by Kevin W. Bliss
In its Annual Report on December 15, 2022, the Iowa Ombudsman Office (IOO) called out the state Department of Corrections (DOC) for unfairly addressing abuse of K2 by prisoners and also failing to protect those in protective custody (PC). But Ombudsman Bernardo Granwehr said policy changes had been made to address his concerns.
Like many states, Iowa has struggled with K2, a synthetic drug easily smuggled into lockups. There it is cut into hundreds of doses and resold at a massive profit, making it extremely appealing to traffickers.
But field testing for K2 is not conclusive. Guards use field-test kits whose manufacturers state that results need to be confirmed in a certified laboratory. Since certain component chemical compounds of the drug are commonly found elsewhere, false positives occur in about 38% of field tests.
Nevertheless, IOO found that many state prisoners lost privileges for alleged rule violations based solely on these undependable drug tests – without any confirmation by a lab. It recommended a change in DOC policy to verify field tests and reinstate lost privileges to prisoners when those laboratory results come back negative. Earlier in 2022, the report stated, DOC “had suspended use of the questionable field test” and that “positive tests alone are now expected to have supporting evidence.”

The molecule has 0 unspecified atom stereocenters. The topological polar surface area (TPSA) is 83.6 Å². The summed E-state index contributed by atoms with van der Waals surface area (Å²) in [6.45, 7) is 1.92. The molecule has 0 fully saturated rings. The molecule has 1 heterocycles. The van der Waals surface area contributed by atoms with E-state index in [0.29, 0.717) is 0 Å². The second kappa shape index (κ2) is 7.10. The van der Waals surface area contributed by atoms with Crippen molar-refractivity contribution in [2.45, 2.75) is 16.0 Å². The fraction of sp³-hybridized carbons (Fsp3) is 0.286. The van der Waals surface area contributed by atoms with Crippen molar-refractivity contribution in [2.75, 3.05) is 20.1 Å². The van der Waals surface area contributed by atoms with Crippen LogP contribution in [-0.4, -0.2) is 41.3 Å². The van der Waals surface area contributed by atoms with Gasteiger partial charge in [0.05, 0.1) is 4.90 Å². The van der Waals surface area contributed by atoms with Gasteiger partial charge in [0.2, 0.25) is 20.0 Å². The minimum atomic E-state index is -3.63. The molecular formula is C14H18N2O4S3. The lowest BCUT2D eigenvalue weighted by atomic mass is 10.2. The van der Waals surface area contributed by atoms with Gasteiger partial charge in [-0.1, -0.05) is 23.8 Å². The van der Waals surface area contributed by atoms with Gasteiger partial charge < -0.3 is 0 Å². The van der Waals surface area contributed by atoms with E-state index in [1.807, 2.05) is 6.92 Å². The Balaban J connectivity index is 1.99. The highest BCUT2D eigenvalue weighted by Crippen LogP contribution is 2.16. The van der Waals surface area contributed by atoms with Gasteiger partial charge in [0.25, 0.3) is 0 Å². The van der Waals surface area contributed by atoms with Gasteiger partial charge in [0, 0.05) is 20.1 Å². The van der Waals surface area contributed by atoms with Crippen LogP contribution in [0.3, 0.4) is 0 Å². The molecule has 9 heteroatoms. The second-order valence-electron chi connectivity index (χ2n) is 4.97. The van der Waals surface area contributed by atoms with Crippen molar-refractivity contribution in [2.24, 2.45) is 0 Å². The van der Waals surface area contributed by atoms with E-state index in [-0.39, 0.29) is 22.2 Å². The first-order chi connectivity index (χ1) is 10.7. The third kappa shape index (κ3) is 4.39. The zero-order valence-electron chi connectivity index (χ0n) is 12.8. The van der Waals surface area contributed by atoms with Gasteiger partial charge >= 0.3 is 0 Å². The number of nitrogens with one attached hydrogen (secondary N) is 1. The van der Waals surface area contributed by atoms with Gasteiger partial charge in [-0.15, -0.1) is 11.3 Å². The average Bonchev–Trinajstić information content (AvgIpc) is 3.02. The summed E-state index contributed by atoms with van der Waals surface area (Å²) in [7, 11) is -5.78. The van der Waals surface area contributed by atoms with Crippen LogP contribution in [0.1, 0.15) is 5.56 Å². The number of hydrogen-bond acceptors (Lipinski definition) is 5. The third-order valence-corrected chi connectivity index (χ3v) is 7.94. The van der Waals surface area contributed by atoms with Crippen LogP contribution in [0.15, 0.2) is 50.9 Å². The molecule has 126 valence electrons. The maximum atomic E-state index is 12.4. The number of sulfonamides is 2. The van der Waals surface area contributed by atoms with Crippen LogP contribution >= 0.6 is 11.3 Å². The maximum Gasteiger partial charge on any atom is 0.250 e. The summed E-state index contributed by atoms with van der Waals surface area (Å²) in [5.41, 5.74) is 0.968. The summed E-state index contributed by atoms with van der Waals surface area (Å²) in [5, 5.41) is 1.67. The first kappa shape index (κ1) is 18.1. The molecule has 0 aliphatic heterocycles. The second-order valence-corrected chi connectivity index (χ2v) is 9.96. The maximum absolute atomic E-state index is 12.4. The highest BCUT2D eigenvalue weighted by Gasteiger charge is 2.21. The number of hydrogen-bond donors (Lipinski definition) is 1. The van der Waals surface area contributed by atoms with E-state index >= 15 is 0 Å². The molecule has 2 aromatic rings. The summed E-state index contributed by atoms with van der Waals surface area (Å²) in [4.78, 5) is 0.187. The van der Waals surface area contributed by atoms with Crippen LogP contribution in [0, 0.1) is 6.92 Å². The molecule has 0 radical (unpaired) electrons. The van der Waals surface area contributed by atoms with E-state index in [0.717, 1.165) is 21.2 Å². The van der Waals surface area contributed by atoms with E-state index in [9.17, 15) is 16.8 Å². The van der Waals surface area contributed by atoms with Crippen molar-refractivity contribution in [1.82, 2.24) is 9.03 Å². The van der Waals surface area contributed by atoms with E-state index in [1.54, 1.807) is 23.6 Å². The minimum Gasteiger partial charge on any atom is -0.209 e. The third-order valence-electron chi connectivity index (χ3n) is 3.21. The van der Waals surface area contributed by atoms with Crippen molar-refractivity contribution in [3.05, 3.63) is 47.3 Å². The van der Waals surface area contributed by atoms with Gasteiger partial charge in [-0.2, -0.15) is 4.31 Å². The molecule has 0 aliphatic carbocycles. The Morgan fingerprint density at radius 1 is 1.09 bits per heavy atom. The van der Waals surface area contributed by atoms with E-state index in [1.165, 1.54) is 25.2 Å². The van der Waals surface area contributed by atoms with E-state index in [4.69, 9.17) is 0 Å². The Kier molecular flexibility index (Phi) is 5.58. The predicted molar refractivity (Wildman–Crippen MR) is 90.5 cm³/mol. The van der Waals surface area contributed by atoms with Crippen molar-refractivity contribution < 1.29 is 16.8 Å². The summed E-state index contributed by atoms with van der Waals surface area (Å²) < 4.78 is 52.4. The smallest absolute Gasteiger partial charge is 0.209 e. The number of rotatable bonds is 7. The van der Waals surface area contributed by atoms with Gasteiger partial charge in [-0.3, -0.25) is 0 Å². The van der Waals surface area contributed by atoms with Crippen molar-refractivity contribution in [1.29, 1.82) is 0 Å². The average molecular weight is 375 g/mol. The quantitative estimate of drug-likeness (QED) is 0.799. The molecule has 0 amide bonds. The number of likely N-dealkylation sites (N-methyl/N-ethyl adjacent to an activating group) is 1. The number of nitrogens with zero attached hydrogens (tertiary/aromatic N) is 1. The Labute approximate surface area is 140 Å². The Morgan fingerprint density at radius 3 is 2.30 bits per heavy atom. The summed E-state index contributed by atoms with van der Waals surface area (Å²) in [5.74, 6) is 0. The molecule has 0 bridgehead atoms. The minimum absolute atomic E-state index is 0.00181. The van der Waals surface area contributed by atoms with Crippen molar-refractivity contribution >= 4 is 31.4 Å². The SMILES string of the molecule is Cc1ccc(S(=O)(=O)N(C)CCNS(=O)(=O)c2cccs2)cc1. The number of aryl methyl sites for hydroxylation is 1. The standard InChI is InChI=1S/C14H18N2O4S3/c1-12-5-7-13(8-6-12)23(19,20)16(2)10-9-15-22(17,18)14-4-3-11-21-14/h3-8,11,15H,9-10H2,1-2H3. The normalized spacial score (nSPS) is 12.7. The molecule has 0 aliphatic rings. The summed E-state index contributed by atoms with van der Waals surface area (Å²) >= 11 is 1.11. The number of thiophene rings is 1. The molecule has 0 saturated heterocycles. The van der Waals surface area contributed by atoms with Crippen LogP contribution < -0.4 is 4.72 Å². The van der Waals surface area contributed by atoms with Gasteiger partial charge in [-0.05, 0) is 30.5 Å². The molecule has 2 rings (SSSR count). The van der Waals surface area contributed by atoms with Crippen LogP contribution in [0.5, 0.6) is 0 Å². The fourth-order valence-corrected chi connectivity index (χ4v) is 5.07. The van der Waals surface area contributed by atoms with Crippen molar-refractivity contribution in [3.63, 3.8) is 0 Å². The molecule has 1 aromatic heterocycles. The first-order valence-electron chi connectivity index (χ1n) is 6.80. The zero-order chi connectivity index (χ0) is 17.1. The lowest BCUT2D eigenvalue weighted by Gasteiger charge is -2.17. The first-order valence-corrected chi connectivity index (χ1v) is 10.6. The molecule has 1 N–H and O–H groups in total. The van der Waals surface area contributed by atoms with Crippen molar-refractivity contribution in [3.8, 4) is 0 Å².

IOO also found inadequate policies to prevent interaction between PC prisoners and those under a “Keep Separate” (KS) designation in a prison’s general population (GP). Institutional policy failed to protect at least one PC prisoner during transport for a routine medical call-out at a high-security state lockup; he was assaulted by a fellow prisoner, despite a KS order. To prevent this, the report stated that prison policies need to be revised so that transport to medical or other appointments avoids all contact with prisoners in GP. As a result, IOO said that DOC “developed a procedure to ensure staff were aware of any KS issues” and that critical areas would be cleared of non-PC prisoners “prior to and during escorts.”
Lastly, IOO found at least one prisoner was inappropriately denied a grievance appeal that was erroneously determined to be untimely filed. IOO said the appeal was timely filed – on July 8, 2022 – but the reviewing department did not stamp it received until July 16. The date resulted in rejection, and it was unfair to the prisoner to deny relief when proper procedure was followed, IOO said. The report recommended that DOC change mailbox rules governing grievances or appeals to make sure timeliness determinations are based on the date a form is received rather than the date submitted.
Source: Iowa Office Ombudsman Annual Report FY22
As a digital subscriber to Prison Legal News, you can access full text and downloads for this and other premium content.
Already a subscriber? Login